By Jenny Winder
What to look out for in the April night sky
The constellation Leo dominates the Southern sky this month. Look for the ‘Sickle’ asterism like a back to front question mark with the bright star Regulus at the base. On April 3rd look for Mars near Regulus above the almost full Moon. On April 15th Mars reaches its stationary point, halting in its westward journey across the sky, before moving back eastward from April 16th.
Venus and Jupiter are going their separate ways after giving us a spectacular conjunction last month and we will lose Jupiter from the night skies by the end of the month. Venus is still brilliant enough at magnitude -4.4 to be seen in daylight, setting in the northwest after midnight. On April 2nd to 4th it will pass through the Pleiades in Taurus. By April13th it will form a triangle with the Pleiades & Hyades & they will be joined by the waxing crescent Moon on April 23rd.
Saturn, near Spica in Virgo to the left of Leo, reaches opposition to the Sun, as seen from Earth, on April 15th. This means it will be visible all night. It is also closest to Earth in its orbit so bigger & brighter. The rings are currently at a favourable tilt to Earth and appear brighter during opposition due to the Seeliger effect: usually the particles that make up Saturn’s rings cast shadows on the particles behind, making them darker, but during opposition the shadowed particles are hidden behind the fully illuminated particles with the net effect that the rings appear at their brightest.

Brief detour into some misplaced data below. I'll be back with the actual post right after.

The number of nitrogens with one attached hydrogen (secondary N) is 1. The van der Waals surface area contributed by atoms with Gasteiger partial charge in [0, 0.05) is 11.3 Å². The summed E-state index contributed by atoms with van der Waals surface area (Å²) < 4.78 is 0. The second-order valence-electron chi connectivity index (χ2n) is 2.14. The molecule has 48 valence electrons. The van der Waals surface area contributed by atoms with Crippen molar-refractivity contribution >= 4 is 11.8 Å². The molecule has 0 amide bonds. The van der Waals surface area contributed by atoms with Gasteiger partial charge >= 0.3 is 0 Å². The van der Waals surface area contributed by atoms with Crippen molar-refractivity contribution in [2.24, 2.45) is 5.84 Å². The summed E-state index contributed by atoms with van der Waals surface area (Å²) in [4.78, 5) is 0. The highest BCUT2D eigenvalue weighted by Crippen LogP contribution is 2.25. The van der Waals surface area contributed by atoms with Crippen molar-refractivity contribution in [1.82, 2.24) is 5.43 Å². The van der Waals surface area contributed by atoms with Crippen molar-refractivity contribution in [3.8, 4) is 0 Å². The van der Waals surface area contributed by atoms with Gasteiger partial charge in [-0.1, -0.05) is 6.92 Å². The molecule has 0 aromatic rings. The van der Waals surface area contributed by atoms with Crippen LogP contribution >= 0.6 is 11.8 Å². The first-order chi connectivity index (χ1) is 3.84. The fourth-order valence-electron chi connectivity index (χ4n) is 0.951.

Also in Virgo, below the main pattern of stars, lies the Sombrero Galaxy, M104. This unbarred spiral galaxy is a magnitude 9.5 and 28 million Light Years from Earth. It contains one of the most massive, supermassive black holes ever measured in a nearby galaxy.
The Moon this month will be Full on April 6th and New on April 21st. Luckily this New Moon coincides with the peak of the Lyrid meteor shower, giving the best conditions (clear skies permitting) to view the typically bright trails of this shower. The Lyrids were first noted by the Chinese in 687BC which makes them the oldest meteor shower recorded. They are caused by the debris from Thatcher’s comet and usually have a Zenithal Hourly Rate (ZHR) of 10 to 20, this is the typical number of meteors seen per hour, under the ideal conditions of a dark sky, if the radiant were directly overhead. The lyrids have been known to produce unexpected peaks of up to 100 meteors per hour so is worth making the effort to see. The radiant lies in the constellation of Lyra which rises at about 10pm in the Northeast. Wrap up warm & either lie on the ground or in a reclining garden chair. Look about 45 degrees from the radiant or most meteors will pass either side of your head. As with all meteor showers the best time to view them is after midnight, the hours before dawn being best as the Earth’s rotation brings the observer to a position where the meteors are striking our atmosphere head on.